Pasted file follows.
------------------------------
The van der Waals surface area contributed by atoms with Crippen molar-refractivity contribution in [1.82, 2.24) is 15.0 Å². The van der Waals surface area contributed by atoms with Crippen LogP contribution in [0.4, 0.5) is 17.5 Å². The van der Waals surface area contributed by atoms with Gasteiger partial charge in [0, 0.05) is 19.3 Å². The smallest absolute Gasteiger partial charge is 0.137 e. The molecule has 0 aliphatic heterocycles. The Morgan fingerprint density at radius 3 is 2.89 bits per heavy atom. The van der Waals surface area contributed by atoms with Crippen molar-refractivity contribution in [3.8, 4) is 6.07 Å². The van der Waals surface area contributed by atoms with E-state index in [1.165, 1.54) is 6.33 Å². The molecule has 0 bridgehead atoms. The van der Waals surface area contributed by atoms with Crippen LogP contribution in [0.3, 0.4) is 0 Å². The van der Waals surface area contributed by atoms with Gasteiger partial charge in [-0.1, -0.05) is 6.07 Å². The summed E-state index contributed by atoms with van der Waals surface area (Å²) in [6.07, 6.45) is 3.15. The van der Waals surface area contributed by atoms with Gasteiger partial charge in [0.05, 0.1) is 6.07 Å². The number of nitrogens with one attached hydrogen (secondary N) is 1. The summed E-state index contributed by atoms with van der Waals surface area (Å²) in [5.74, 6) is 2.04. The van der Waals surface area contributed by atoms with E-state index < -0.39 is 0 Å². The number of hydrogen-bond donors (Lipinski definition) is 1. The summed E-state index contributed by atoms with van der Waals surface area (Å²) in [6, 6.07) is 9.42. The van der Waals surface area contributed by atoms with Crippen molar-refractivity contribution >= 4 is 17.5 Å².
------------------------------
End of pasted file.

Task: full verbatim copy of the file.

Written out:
The van der Waals surface area contributed by atoms with Crippen molar-refractivity contribution in [1.82, 2.24) is 15.0 Å². The van der Waals surface area contributed by atoms with Crippen LogP contribution in [0.4, 0.5) is 17.5 Å². The van der Waals surface area contributed by atoms with Gasteiger partial charge in [0, 0.05) is 19.3 Å². The smallest absolute Gasteiger partial charge is 0.137 e. The molecule has 0 aliphatic heterocycles. The Morgan fingerprint density at radius 3 is 2.89 bits per heavy atom. The van der Waals surface area contributed by atoms with Crippen molar-refractivity contribution in [3.8, 4) is 6.07 Å². The van der Waals surface area contributed by atoms with E-state index in [1.165, 1.54) is 6.33 Å². The molecule has 0 bridgehead atoms. The van der Waals surface area contributed by atoms with Crippen LogP contribution in [0.3, 0.4) is 0 Å². The van der Waals surface area contributed by atoms with Gasteiger partial charge in [-0.1, -0.05) is 6.07 Å². The summed E-state index contributed by atoms with van der Waals surface area (Å²) in [6.07, 6.45) is 3.15. The van der Waals surface area contributed by atoms with Gasteiger partial charge in [0.05, 0.1) is 6.07 Å². The number of nitrogens with one attached hydrogen (secondary N) is 1. The summed E-state index contributed by atoms with van der Waals surface area (Å²) in [5.74, 6) is 2.04. The van der Waals surface area contributed by atoms with E-state index < -0.39 is 0 Å². The number of hydrogen-bond donors (Lipinski definition) is 1. The summed E-state index contributed by atoms with van der Waals surface area (Å²) in [6, 6.07) is 9.42. The van der Waals surface area contributed by atoms with Crippen molar-refractivity contribution >= 4 is 17.5 Å².